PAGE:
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Feather River Bulletin
Quincy, California
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March 28, 2001     Feather River Bulletin
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March 28, 2001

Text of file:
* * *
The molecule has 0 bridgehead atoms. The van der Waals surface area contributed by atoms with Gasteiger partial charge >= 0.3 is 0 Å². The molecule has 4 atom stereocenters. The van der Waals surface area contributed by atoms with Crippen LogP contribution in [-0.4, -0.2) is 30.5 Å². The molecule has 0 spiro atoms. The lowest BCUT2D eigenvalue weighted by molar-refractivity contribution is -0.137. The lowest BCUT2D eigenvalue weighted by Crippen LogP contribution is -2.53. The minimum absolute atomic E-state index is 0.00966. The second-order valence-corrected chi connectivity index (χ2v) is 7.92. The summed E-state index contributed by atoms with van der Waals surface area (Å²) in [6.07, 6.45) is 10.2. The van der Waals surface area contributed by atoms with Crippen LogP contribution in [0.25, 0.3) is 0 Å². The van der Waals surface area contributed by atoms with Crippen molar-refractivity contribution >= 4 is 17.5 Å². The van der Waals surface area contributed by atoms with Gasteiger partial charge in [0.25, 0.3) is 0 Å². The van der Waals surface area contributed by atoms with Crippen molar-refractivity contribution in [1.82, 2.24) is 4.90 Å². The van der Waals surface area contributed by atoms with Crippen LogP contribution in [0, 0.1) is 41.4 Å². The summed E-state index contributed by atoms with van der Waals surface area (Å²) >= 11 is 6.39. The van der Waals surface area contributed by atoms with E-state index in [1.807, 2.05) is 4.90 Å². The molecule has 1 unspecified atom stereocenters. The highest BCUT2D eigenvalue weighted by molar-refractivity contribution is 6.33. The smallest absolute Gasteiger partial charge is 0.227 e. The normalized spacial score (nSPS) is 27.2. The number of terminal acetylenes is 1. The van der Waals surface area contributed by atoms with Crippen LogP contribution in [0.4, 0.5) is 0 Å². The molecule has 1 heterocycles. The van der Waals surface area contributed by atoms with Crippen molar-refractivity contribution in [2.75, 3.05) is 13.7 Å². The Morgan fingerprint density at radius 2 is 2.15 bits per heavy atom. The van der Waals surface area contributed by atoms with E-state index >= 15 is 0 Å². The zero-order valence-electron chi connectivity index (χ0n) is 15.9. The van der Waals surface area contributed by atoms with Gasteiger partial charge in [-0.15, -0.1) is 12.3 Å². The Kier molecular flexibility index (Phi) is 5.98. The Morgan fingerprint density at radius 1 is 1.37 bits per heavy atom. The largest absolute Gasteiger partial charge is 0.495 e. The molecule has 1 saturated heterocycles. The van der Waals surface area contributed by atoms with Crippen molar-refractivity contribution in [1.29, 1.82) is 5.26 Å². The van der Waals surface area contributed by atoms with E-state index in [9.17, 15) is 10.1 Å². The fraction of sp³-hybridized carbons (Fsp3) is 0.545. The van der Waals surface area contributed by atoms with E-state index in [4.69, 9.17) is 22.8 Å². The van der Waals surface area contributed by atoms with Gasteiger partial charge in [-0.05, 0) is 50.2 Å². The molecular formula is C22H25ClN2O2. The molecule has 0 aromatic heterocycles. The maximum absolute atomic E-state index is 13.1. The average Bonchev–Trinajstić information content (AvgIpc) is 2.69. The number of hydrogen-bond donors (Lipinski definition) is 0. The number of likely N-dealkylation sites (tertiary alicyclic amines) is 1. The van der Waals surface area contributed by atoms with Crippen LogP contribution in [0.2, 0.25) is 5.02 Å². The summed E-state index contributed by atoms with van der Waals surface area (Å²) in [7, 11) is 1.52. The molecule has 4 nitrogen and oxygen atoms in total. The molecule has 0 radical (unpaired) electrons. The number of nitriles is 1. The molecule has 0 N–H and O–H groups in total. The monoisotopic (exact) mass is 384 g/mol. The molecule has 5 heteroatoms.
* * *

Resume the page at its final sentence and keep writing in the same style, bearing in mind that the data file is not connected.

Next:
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f'. /t Serving Quincy and Surrounding Areas Since 1866 announces Coates pervisors chairman Don visors table during their Tues- Editor Clark. day meetings, Stretch made Administrative Offi- For the last nine years, recommendations on every Stretch, often referredStretch has helped to chart the policy item that came before the sixth board member,course for Plumas County, es- the board. It was up to the su- pecially when it came to public pervisors to make that final de- distributed his letter finances. He set the supervi- cision. Signation Friday, Marchsors' agendas, provided the Now, who will make those resignation is effective backup analysis for the super- recommendations? Supervisor 1. visors to study, developed the Bill Dennison worries about was out of town and annual budget and oversaw all the budget hearings, which are for comment for of the county departments,approaching in about four as was board of su- Seated at the board of super- months. "The supervisors make the J :lon decisions, but Stretch outlined everything for us," he said of the man who beat out 48 others for the CAO position nearly a decade ago. Indeed, in recent years, the budget process has become highly streamlined; in stark contrast to a several years ago, when the budget hearings took weeks and featured volatile discussions. Dennison said he is not sur- prised that Stretch resigned, tion made no mention of what "I don't blame him for leav- he will be doing next, and Den- ing," Dennison said. "He's re- nison said he didn't know of ally taken a beating." any other job offer. Dennison believes that The supervisors will discuss Stretch's leaving will be athe resignation at the board's great loss to the county. April 4 meeting. "Sure, he's made some mis- Other county officials con- takes, but he has put this court- tacted to comment for this arti- ty in a stable situation for the cle, including Supervisor B.J. last nine years," Dennison Pearson and District Attorney said. James Reichle, declined to Stretch's letter of resigna- comment. l~.,4141t~ Editor rolling blackouts hit PG&E customers Tues- March 20, 119 were in County. to Lisa Randle, for PG&E, the affected residents of Flat in the Feather Riv- 'on from 10:30 - 11:30 the rolling out- lasted from 9:20 a.m. to was the first blackout County residents, the last. says that she expects OUtages to continue ugh the next several going to be a long sum- said. explained that PG&E should become ac- to which blocks are a rolling black- have some idea of when Will be next. Their block appear on the first their monthly state- are placed into from one to 14. For ex- on March 20, portions 12, all of block 13, and of block 14, experi- blackout. the next blackouts are the remaining portions 14 could expect black- then PG&E would re- , With the first block. said that blocks do ass entire gee- areas. Different neigh- can be assigned to blocks. designed so that no en- is ever affect- blackouts are sched- to last an hour, Randle that they actually last be- 90 minutes and two That's because power be restored to one area it is deenergized in an- without the controlled Randle said the out- Would be much more cat- e a e JoAnn Prince and members of the Quincy Branch of the American Cancer Society were busy once again raising funds to help fight cancer. This year, the organization raised more than $8,O00--at least $1,000 more than last year's impressive record. Daffodils were ordered earlier this month, and then an assembly group packaged up the spring blos. sores on Sun(lay, Mawch 25. See inside for more photo Photos by Victoria Metcalf By Debra Coates Managing Editor Attorney Michael Jackson could become a very rich man working on Plumas County water issues, or he could work hundreds of hours and earn not a cent. That's a risk he's willing to take. The board of supervisors will continue to use two attor- neys as it pursues its court fight with the Department of Water Resources (DWR) and the State Water Contractors. Earlier this month, the super- visors agreed to pay $75,000 to famed water attorney Antonio Rossman, but Jackson will work on a contingency basis. According to the agreement reached between the supervi- sors and Jackson, "His (Jack- son's) fee shall be calculated as two percent of the present fair market value of any asset, right or income stream (not to exceed a five year period) to which the District and/or County shall become entitled to as a result of the outcome of the case." The case the agreement refers to is the Monterey Agreement. The Monterey Agreement was a pact between DWR and its state water con- tractors to provide more water to the contractors. Plumas County challenged the Mon- terey Agreement, because as a state water contractor, Plumas representatives were not pre- sent at the negotiations. Plumas officials feared that the agreement could imperil its area of origin water rights. Plumas County was joined in its challenge by two envi- ronmental groups: the Plan. ning and Conservation League and the Citizens Planning As- sociation of Santa Barbara. Those groups believed the en- vironmental documents used to prepare the Monterey Agreement were inadequate. The challenge was likened to David taking on Goliath. But, just like in the biblical story, David won--first in the Third District Court of Ap- peal, and then, in the Califor- nia Supreme Court. The appellate court agreed See Attorneys, page 14A Coates building, of the existing one. Editor "They (ILPP) recommended with the old, in with The building a new building of 20,000 square the philoso- Architect Michael Lusso, of feet and renovating the exist- adopted by the Plumas the Redding based firm ing 18,000 square foot struc- Board of Supervisors Nichols, Melburg and Rosset- ture," Lusso said. The costs courthouse annex near to, discussed the courthouse were estimated from $125 to River College. The su- annex project at the supervi- $160 a square foot, for a total decided to demolish, sors' March 20 meeting, cost of $3.4 to $4.5 million. renovate, the cur- He reviewed the work of two However, Lusso said, he be- annex and build a new previous firms: Pace Engineer- lieved that the recommended nearby, ing and the Institute of Law structure was too small be- whether the new facili-and Policy Planning (ILPP). cause of an error the firm be a 52,000 square foot, Pace Engineering was hiredmade in calculating the total building, as recom- to perform a structural review number of employees who will by the architect, or of the annex. While Pace found work in the building. to be decided, serious problems, it deter- Pointing out an addition er- at issue is whether themined that it would be cost ef- ror, Lusso said that ILPP de- use a portion of its fective to renovate the build- signed a building to serve 120 settlement money to ing. people in 2015, based on a fig- the building. The coun-ILPP was hired by the coun- ure that said 103 people receive at least $200,000 ty to evaluate the space needs worked there in 1999. Actually, for the next 25 years, of the courthouse annex. Using 123 People worked there. Officer the Pace report as background, Lusso said his firm inter- that ILPP recommended renovat- viewed all of the health and ar $100,000 annually, be ing the old facility and erect- human service departments pay off the debt for the ing a new building to the right that Would be housed in the fa- m cility. "We assembled a detailed treatment of staffing, needs, who can share copying rooms, conference rooms, etc.," he said. He said his firm did four drafts of the needs of this building and the numbers re- mained the same: by the year 2015, 167 employees will work in the facility and need approx- imately 52,000 square feet. Lusso said that his firm works on high prpfile civic projects. It has been his experi- ence that, routinely, new facili- ties double in size from their former structures. "Right now, the departments are in about 29,000 square feet," Lusso said. "To become functional, code compliant and provide for adequate growth, the size usually doubles." See Annex, page 14A Don't forget to move your clocks one hour ahead Sunday, April 1. A class full of water at FRC. See page 1C. Obituaries: Page 4B Opinion: Page lOB Classifieds: Page 2D Lettetv: Page 11B